If that means cutting prices, cut prices. If lower prices necessitate lower quality, so be it. Customer service and support are expensive endeavors—operate both at bare-bones levels so you can be as profitable as possible. Nothing is off the table when you’re battling for the next sale.

This is all really, really bad advice. Sun Tzu said it best: “If a battle cannot be won, do not fight it.”

If you’re battling for the next transaction, you may win the day, but in the long term, you will lose everything. Customers who will choose you based on price will leave you for the same reason.

Kmart is standing on that battlefield right now. The retailer is notoriously famous for their cost-cutting strategies. Historically, they invest less in the shopping experience than any of their competitors, and it shows in their stores.

Kmart (and Sears, their parent company) are ranked #7 on 24/7 Wall St’s “Worst Companies To Work For” in 2013 list in part due to their low compensation and miniscule raises.

This cost cutting has resulted in prices that are comparable with Walmart. Yet, in market after market, customers have demonstrated that they’re willing to drive past Kmart to shop at Walmart, even if that decision added as much as 20 miles to their trip!

Kmart has the Merchant Mindset. Walmart doesn’t.

Businesses with passion and heart build relationships with their customers. There are decision-making factors that far exceed price, selection, and location.

A company like Walmart has been masterful at connecting with customers and offering them an intangible benefit they can’t get anywhere else.

Walmart made the customer its boss: this was founder Sam Walton’s personal philosophy and it’s been a fundamental principle guiding the company as it’s grown. Today, Walmart is the world’s leading retailer.

Kmart, on the other hand, isn’t. The brand’s market share has dropped off precipitously, going down faster than a Winnebago over the side of the Grand Canyon.

The Cult Brand Alternative

A pivotal moment happens in the life of a company when its leadership realizes that the Merchant Mindset is no longer serving the best interests of the brand and the long-term value of the business.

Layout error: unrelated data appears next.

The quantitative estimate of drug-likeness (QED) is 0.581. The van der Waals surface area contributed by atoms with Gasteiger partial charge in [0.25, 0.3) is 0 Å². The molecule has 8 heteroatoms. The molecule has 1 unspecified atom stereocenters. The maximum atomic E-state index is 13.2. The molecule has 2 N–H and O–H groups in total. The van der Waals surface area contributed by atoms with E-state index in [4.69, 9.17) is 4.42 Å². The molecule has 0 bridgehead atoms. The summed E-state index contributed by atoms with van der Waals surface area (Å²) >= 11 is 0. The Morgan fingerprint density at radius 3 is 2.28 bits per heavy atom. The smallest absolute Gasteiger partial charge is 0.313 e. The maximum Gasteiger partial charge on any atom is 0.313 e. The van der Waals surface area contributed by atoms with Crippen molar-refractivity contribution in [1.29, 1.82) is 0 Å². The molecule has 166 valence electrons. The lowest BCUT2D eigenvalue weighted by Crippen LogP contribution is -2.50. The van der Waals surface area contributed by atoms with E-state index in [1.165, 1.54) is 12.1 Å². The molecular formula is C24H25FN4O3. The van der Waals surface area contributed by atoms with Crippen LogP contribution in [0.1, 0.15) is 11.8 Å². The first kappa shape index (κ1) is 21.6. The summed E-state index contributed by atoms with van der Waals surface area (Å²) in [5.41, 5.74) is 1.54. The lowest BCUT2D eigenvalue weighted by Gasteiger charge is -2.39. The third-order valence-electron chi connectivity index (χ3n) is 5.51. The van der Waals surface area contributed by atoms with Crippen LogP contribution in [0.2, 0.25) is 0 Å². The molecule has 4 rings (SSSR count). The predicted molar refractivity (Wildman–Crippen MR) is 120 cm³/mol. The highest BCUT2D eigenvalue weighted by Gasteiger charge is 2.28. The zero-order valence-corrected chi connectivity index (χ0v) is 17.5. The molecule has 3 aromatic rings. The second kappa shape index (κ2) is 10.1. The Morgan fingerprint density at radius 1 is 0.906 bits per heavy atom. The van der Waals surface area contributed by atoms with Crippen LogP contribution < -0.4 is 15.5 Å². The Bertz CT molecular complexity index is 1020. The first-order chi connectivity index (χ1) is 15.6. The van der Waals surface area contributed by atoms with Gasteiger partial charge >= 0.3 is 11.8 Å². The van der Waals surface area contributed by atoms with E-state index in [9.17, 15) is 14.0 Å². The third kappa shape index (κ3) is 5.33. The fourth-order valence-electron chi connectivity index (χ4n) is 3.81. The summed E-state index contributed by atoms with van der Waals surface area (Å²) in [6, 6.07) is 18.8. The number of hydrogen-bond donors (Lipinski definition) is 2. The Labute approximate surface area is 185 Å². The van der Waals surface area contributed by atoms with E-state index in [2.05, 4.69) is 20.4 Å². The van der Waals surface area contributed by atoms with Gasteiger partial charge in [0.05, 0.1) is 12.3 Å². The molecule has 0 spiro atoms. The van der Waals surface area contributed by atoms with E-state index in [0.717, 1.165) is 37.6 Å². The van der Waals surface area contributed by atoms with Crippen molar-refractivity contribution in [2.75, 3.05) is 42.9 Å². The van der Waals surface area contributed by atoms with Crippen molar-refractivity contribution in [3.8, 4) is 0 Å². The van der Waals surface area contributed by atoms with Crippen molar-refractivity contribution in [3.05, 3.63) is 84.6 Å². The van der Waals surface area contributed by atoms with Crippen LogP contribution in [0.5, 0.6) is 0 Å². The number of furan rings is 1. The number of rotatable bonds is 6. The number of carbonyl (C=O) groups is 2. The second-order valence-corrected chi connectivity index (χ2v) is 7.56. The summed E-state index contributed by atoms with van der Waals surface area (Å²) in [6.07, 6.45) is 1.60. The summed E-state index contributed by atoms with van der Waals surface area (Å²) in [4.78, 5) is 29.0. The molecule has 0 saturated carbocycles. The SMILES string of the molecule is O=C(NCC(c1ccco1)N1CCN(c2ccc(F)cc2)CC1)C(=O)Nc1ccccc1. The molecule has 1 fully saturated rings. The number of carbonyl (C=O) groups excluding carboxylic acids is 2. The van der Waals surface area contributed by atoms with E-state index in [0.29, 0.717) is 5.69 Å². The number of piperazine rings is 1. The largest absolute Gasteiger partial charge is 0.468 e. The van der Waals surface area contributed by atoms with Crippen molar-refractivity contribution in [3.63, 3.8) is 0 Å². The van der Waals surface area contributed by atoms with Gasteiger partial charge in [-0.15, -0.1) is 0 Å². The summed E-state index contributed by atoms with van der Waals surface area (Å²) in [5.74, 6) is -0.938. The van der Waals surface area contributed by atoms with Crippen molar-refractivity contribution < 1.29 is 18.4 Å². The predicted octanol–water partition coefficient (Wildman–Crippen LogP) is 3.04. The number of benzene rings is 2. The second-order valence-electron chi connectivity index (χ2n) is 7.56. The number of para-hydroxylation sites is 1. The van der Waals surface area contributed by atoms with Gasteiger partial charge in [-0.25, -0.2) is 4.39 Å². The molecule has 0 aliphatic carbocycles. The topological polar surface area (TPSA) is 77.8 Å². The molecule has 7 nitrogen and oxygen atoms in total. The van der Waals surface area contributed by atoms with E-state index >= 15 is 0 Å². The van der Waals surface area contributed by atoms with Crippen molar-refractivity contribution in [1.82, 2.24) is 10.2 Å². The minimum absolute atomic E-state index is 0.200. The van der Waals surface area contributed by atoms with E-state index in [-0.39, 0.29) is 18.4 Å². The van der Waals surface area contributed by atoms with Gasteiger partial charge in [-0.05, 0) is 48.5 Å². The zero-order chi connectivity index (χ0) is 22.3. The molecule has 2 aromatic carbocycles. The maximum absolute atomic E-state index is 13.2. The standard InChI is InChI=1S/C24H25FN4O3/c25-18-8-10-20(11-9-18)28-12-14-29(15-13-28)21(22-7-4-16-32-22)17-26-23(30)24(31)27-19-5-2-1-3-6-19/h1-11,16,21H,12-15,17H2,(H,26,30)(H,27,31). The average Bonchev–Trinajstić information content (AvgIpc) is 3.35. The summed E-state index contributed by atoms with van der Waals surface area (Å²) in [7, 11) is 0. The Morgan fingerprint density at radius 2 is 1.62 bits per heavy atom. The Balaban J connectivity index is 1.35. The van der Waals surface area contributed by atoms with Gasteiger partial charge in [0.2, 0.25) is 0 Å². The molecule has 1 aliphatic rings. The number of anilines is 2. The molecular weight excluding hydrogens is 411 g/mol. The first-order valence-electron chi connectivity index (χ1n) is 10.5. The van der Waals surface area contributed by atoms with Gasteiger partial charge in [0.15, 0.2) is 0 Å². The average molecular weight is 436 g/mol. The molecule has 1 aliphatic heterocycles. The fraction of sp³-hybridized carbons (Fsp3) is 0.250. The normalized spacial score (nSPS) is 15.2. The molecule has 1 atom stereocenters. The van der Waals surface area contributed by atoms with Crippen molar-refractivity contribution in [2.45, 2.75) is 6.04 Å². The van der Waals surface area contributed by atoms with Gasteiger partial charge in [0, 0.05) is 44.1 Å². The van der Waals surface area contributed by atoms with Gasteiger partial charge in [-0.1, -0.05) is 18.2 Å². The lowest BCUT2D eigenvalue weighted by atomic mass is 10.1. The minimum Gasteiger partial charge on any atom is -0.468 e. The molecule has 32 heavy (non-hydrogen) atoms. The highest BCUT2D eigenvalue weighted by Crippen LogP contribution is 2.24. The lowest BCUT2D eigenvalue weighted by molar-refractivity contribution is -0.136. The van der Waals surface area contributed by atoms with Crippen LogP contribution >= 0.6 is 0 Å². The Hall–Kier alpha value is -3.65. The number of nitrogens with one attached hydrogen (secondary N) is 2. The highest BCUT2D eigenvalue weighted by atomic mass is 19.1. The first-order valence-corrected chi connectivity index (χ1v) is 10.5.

It takes courage, vision, and dedication in order to successfully change how your business operates. History has proven that it’s a worthwhile investment.

What Are Cult Brands?

Cult Brands have mastered the art of building meaningful, long-term relationships with their customers. Cult Brands exist in every industry. The list of Cult Brands includes companies that have absolutely nothing to do with computers or smartphones:

Did you notice: In each of these examples, we explained to you what the Cult Brands do. In every instance, the explanation was very likely totally unnecessary. You don’t need us to tell you what these Cult Brands do. They are generally so well known that both their branding and offerings have become part of our cultural knowledge.

Simply saying these Cult Brand names tends to evoke an understanding of the visuals and values associated with the brand. This is an understanding that transcends all of the barriers humanity uses to categorize itself into groups: socio-economic, cultural, even language.

Cult Brands aren’t born: they’re made. They all started life in relative obscurity. Steve Jobs planted the seed that eventually became Apple by selling computers he hadn’t built yet in order to raise the money to pay for the parts he needed to build the computers.

The first year that Harley-Davidson was in business, they sold three motorcycles.

Ingvar Kamprad, the founder of IKEA, went into business with a handful of matches he’d bought cheaply in Stockholm.

John Deere started with a single steel plow in Illinois.

Lots of companies have humble beginnings, yet few make the journey to greatness.

The Benefits of Being A Cult Brand

Being a Cult Brand gives businesses significant competitive advantages: